All their broadband and calls contracts ran for *18* months. Therefore when your line rental save came to an end you had three choices:

    1: Pay 6 months line rental monthly via your bill (loosing out on the 10% or so discount), and then leave when the calls/BB package ran out

    2: Renew your line rental saver, then move once that had run out (BT wouldn't refund line rental savers if they left)

    3: Pay the cancellation charge for the remaining months of your calls/broadband package

    Luckily, when BT launced their BT Sport service, you could sign up for free if you agreed to a 12 month contract. I never watched my BT sport subscription, but it did get my line rental and package end dates to line up again, so no cancellation fees for me!

    1. Tapeador

      Re: BT Retail used to be masters at this

      BT's business model: offer people expensive, uncompetitive contracts, because they don't trust other brands.

      Actually ironically BT own plusnet I gather, who offer the same at vastly reduced prices - which goes to show there's price-reference-point marketing going on too.

      1. rhydian

        Re: BT Retail used to be masters at this

        I moved from BT to plusnet (who are indeed part of the borg collective that is BT Group). The service is much better and prices are lower (quite a bit where plusnet have an LLU presence).

        Unless you truly want/need BT Youview then there's no reason for bothering with BT.

        1. Alan Edwards

          Re: BT Retail used to be masters at this

          > Unless you truly want/need BT Youview

          A £10 Sky NowTV box will give you everything YouView does. Not as pretty perhaps - separate apps for the catchup services - but at least you're not tied to BT.

    2. Rol Silver badge

      Re: BT Retail used to be masters at this

      I managed to sort my phone v's broadband contract in a very neat fashion indeed.

      When the contract came up for renewal I transferred my phone number to a voip provider and negotiated a broadband only contract.

      The phone service is way beyond what my ISP offered with many features, I would normally have had to pay for, supplied as standard.

      I use my normal phone and have never had a problem.

      £21 ish for broadband £6 ish for phone and the knowledge I can keep my exact same number no matter where in the world I move to, which incidentally means I can call anywhere in the UK from anywhere in the world for free and they similarly can call me as if I was still in Blighty.

      1. Danny 14 Silver badge

        Re: BT Retail used to be masters at this

        or say to them "give me discount or I go to sky", sky then give cheaper line rental than BT on the same BT line.

  11. jason 7 Silver badge

    Hang on...

    I get customers to cancel their ISP deals quite often when they just aren't working or not good value and not a single one has been charged to cancel and move elsewhere. I would know very quickly if they had.

    "You just told us to do XYZ and its going to cost us £500!"

    So what are all these other people doing? Is it what I call the "Non IT user conundrum?

    This means that if a simple IT process has say three very basic steps then the non IT person will somehow add in 67 extra steps, one of which will involve swallowing it.

    Like the installing a new mouse scenario.

    Method 1. IT guy way - Unplug old mouse. Plug new mouse into same socket. OS detects and installs mouse.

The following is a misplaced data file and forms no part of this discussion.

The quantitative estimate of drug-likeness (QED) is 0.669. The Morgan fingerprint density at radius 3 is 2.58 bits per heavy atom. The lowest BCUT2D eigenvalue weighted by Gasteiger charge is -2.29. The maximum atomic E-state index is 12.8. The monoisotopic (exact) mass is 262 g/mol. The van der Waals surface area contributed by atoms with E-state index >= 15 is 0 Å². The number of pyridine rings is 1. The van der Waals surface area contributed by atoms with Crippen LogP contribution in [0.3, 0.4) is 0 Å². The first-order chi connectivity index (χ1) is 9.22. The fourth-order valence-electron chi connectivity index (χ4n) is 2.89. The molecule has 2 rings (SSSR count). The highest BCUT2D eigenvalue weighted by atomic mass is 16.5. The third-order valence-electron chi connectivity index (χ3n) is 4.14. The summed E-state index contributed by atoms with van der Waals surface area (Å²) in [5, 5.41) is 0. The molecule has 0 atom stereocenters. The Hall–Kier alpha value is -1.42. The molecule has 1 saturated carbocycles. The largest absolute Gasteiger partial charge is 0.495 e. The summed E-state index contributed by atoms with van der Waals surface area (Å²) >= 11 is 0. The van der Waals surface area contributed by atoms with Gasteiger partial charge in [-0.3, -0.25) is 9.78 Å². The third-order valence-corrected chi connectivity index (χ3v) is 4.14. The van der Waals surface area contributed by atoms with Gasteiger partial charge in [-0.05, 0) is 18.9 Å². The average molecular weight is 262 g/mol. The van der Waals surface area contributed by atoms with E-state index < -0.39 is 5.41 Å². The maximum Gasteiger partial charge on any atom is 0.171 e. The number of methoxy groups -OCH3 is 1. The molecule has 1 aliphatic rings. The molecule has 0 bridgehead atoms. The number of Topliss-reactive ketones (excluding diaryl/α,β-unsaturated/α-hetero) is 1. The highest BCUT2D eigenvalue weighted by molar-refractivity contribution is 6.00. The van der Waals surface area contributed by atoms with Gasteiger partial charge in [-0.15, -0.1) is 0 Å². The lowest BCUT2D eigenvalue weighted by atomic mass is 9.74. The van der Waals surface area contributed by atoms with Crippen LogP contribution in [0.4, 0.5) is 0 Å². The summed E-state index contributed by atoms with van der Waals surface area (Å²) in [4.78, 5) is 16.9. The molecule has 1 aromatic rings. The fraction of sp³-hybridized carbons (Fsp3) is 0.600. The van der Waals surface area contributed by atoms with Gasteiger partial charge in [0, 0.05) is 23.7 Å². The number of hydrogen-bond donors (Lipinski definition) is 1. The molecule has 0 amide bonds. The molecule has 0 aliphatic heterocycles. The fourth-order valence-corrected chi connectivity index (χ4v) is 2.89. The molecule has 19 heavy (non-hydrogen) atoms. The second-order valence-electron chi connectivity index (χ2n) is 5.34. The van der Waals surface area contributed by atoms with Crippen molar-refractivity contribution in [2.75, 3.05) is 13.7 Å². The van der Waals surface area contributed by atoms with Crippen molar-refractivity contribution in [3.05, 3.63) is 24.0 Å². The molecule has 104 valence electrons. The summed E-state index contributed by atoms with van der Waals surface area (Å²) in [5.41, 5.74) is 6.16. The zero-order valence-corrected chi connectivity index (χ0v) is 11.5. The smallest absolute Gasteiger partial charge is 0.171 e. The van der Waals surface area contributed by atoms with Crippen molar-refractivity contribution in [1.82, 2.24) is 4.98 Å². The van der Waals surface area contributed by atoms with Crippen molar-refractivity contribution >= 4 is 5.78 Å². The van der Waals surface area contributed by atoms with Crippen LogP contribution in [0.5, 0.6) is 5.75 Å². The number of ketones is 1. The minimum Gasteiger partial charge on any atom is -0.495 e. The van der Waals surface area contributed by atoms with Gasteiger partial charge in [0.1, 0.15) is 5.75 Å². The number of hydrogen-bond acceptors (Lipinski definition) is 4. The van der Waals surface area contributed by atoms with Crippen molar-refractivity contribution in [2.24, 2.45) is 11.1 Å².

Method 2. Non IT User way - Unplug old mouse. Plug new mouse into VGA/HDMI/Ethernet/any socket other then the one it's supposed to go in, try installing the Mac driver on a PC, thumping it, switch PC on and off, Call Mike round from next door to have a look (well he fixes motorbikes after all) Mike can't do it. Plug and unplug it 56 times. Call up support. Swear at support and hang up. Plug old mouse back into all the wrong sockets. Throw new mouse against the wall. Put a curse on PC World. Call local IT guy swearing that its crap and doesn't work. Local IT guy pops round applies method 1. Non IT person says "Well it didn't do that when I tried it 78 times!"

  12. briesmith

    Why Special Treatment for Utility Suppliers?

    I don't understand why it is that utility suppliers seem to live in a legal world of their own making.

    The law otherwise is very clear when a contract is breached - as in early termination - the person suffering loss is entitled to recover that loss by way of "damages".

    They have a duty to mitigate any loss and are only entitled to recover any actual loss; usually seen to be as the profit that has been foregone.

    An example would be a caterer getting ready to cater for a wedding. In the event of cancellation that caterer isn't entitled to the whole fee. It would have to offset any notional loss by the value of the food it didn't buy, the wages it didn't pay and any other costs it otherwise didn't incur - with a duty to mitigate those costs as I said earlier - before sending in its bill.

    That's the common law as it's been for 100s of years.

    Which brings me to two points.

    What is the ISP's loss in the event of early termination? It must be based on the lost profit element and not simply the monthly revenue it would otherwise have received.

    And, secondly, why is the regulator giving legal advice (and to the contrary) when it is not a legally qualified body?

    My advice? You don't want debt collectors calling you and you don't want your credit record affected so send a letter to BT, Plusnet whichever saying that you don't accept their charge, offer to pay the lost profit element. When that letter gets ignored send them a letter before action - it should explicitly say "Letter before Action" - insisting that they answer. When that gets ignored, pay the amount demanded and immediately issue proceedings in the Small Claims Court - see here - for that amount. I guarantee you'll get your money back with the issuing fees almost by return.